To provide income in retirement to substitute or supplement the Age Pension.
Though the discussion paper notes “a single primary objective cannot possibly encompass all aspects of the purpose and attributes of the superannuation system,” and so there would be ‘subsidiary objectives’.
“For example, the purpose of superannuation is not to allow for unlimited wealth accumulation and estate planning – a notion that is not explicit in the primary objective.”
The Government asks three questions:
- Do you agree with the objectives recommended by the FSI? Why?
- If you do not agree with the FSI recommendation, what do you think should be the objective of superannuation? Why? What are the implications of this objective?
- In which piece of legislation should the objective be legislated and why?
The discussion paper notes that the legislative objective could be included in a preamble to an existing Act, such as the SIS Act, or in a stand-alone Act.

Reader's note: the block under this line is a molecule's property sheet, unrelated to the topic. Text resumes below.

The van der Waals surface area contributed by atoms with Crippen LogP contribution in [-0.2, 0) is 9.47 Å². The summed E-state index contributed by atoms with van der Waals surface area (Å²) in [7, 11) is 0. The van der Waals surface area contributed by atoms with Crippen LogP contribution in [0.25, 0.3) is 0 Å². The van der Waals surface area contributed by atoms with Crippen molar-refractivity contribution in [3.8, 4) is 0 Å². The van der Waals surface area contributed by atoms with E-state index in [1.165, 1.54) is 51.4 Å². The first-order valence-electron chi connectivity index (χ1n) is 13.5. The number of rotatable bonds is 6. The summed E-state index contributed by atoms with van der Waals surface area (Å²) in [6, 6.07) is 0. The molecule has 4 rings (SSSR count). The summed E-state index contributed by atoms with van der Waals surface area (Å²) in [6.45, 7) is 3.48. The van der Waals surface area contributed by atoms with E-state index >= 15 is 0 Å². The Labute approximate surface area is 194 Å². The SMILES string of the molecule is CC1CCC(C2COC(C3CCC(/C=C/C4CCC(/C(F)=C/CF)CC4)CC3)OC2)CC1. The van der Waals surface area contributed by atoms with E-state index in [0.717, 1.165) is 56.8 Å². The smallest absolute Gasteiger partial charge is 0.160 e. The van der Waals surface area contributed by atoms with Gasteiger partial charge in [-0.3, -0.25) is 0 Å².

The closing date for submission in response to the discussion paper is Wednesday the 6th of April.
Opposition welcomes process, calls for bipartisanship
The announcement of a consultation process to set an objective for superannuation has been welcomed by the Labor Party.
“We call on the Government to attempt to reach a bipartisan agreement on the objectives of superannuation,” said a joint statement by Shadow Treasurer Chris Bowen and Shadow Minister for Financial Services and Superannuation Jim Chalmers.
Superannuation industry welcomes prospect of stability
Industry bodies have welcomed the release of the objective for superannuation discussion paper, with the prospect it will increase stability in policy.